HTC Hopes 5G Will Make VR Headsets Lighter and Wireless

By Tom Pritchard on at

Here's one more thing to add to the list of reasons why you should care about 5G. According to HTC Product and Strategy VP Raymond Pao, 5G is the "perfect fit" for both VR and AR technologies, with the possibility of lighter headsets, wireless connectivity, and more realistic experiences".

Of course there are already wireless VR headsets around, or rather there are adaptors that can help existing headsets ditch all the cables they typically need to connect to a PC. I've used one with the original Vive headset, and it's quite good. It had some issues with connectivity, which HTC said was because the demo booth I was in at MWC was missing a few walls and the ceiling, but for the most part it worked exactly as advertised.

Unfortunately, according to Pao, the bandwidth and latency limits of Wi-Fi and Bluetooth technology means that there's only so much that can be implemented in current VR headsets. But, he says by "moving more computing power to the cloud" headsets can take advantage to strip down the hardware needed to beam into VR. Anyone who's used a VR headset will know that they're not enormously heavy, but spend too long strapped in and you'll start to notice just how bulky they are. So making the headsets lighter will likely improve the experience for everyone - and make people more likely to go out and by a headset they'll use regularly.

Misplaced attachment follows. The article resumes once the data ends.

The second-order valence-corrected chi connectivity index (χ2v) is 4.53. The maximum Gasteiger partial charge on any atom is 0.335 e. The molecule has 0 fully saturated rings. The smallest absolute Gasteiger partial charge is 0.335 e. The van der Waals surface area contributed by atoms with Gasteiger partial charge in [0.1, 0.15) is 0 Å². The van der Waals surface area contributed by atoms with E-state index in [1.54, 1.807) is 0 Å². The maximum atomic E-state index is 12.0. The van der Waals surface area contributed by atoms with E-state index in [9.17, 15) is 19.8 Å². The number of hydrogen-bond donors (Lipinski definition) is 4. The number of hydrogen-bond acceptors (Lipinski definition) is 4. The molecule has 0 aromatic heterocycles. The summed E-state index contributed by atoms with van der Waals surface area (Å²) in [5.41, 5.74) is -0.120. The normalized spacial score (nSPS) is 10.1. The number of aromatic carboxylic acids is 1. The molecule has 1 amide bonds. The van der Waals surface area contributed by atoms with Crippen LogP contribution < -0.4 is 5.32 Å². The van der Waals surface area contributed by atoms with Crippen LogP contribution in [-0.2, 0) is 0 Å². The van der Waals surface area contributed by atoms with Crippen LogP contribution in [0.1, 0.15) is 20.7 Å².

This idea was also mentioned by HTC CEO Cher Wang at this year's MWC, who mentioned Edge Computing (cloud computing at the 'edge' of the network, close to the data source) and low-latency data transmission  as two key features of 5G that would improve VR technology.

The downside here is that 5G is still a way off, with a Forrester industry report (via VentureBeat) claiming that 5G and AI investments won't really have much benefit to AR until 2020. That's assuming there's a live 5G network at that point, and with experts expecting a slow roll-out of 5G services regular people will likely have to wait even longer. HTC doesn't seem to be too phased, however, claiming its work utilising 5G will take three to five years to accomplish. [TechRadar]


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